Old French: tot vaincra tant

yong321

Member
Chinese, China
According to the tale of Phyllis and Aristotle (see The tale of Phyllis and Aristotle - Wikipedia), Aristotle "excuses himself to Alexander, saying"

Amour vainc tot, & tot vaincra
tant com li monde durera


On the Wikipedia page, the Modern English translation of this Old French verse is "Love conquers all, and all shall conquer / As long as the world shall last". I think the latter part of the first line is ungrammatical in English, and would like to change it to "and shall conquer all". Another editor disagreed, saying "as in French, it's poetic English, and plainly an inversion (and an old one at that)". We know this is inversion of "vaincra tot" for reason of rhyming with the next line. But do you think an English reader with at least high school education but with no knowledge of French will correctly interpret "all" in "all shall conquer" in this poem as the object of the verb "conquer"?
 
  • olivier68

    Senior Member
    French Paris France
    Not sure to fully understand the question… You also have an inversion in English in: "and all shall conquer".
    Do you want your readers to read the text in English or in French ???
     

    yong321

    Member
    Chinese, China
    My question is, Should the translation be (1) "and all shall conquer" or (2) "and shall conquer all" for the Old French "& tot vaincra"? I think we must choose (2) because (1) is ungrammatical and is difficult for an English reader not knowing French to understand. But another editor of the Wikipedia page chooses (1); he insists on preserving the inversion as in this Old French verse, saying it's poetic English. What do you think?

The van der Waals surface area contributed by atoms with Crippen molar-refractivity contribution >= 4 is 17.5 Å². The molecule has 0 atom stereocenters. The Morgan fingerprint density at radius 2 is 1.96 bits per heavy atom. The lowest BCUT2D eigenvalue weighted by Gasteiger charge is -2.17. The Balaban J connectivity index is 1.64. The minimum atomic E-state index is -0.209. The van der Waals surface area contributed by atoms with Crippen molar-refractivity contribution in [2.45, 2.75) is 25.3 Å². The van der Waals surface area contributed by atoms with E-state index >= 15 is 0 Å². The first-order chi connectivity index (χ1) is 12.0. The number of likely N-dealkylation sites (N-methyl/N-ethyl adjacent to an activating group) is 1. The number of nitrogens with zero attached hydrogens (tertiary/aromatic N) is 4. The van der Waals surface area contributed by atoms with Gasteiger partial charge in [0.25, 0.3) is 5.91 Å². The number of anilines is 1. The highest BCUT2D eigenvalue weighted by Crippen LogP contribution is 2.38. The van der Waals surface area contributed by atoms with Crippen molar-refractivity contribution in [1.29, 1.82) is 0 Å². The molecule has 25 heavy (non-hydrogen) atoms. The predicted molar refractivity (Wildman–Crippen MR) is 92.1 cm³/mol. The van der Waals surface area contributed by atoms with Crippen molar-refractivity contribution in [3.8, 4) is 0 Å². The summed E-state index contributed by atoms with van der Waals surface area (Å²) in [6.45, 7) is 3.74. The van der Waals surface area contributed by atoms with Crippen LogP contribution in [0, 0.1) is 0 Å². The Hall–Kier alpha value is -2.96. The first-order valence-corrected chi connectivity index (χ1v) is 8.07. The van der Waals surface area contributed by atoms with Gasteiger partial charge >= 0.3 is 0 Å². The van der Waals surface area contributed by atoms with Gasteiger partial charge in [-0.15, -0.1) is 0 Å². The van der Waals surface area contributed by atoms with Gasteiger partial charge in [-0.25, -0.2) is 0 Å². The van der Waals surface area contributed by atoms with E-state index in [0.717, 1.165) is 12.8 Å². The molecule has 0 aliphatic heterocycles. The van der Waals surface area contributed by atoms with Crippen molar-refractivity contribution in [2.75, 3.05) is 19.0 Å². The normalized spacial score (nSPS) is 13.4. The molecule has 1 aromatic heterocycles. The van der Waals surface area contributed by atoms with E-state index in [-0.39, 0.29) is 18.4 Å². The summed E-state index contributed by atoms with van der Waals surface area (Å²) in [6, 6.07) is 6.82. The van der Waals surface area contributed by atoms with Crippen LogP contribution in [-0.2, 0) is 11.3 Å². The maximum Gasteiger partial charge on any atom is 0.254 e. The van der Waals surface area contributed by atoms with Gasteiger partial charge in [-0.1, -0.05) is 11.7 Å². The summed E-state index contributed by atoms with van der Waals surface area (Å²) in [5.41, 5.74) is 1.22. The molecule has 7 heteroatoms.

wildan1

    Moderando ma non troppo (French-English, CC Mod)
    Sometimes inversions are maintained from old texts, but in this case, all shall conquer and shall conquer all in modern English mean different things, so personally I would not maintain that inversion for the purposes of clarity.
     

    olivier68

    Senior Member
    French Paris France
    Bonjour Wildan,
    Vous sortez le bout de phrase de son contexte, lequel ne laisse aucune ambiguïté.
    Je ne dis pas cela méchamment… mais si on suit votre raisonnement... il faudrait réécrire Shakespeare ;-)
    C'est au lecteur de s'adapter au texte de l'auteur, au traducteur de respecter le style de l'auteur.
     

    yong321

    Member
    Chinese, China
    Wildan1: Thank you. I agree with you.

    Olivier68: Merci. "Le bout de phrase"? Quoi? That's all the text of the verse on the Wikipedia page, both the English and French versions (Lai d'Aristote — Wikipédia). As to the context of the whole story, it's actually quite interesting. But the story context does not help an English reader understand "and all shall conquer". It's true that there is still inversion in Modern English, as in "That I don't know", "Only if ... can I ...", or even "What do I do?" But those are well known cases and do not naturally extend to a general application of inversion. I agree that the reader of a translated text should adapt him/her-self to the author, but the adaptation should not go so far as to rendering the "translated" text incomprehensible in the target language. Again, here I assume the reader has at least high school education but has no knowledge of French.
     

    winenous

    Senior Member
    English - British
    Just replying as someone who has high school education, and barely any knowledge of French....

    Initially I thought the second "all" was the subject, but it looked odd and I didn't really understand its meaning. Was the "all" referring to everything being conquered in the first part of the sentences, and fighting back? With a bit more thought I might have figured it out, but it's more likely I would just have moved on in my confused state.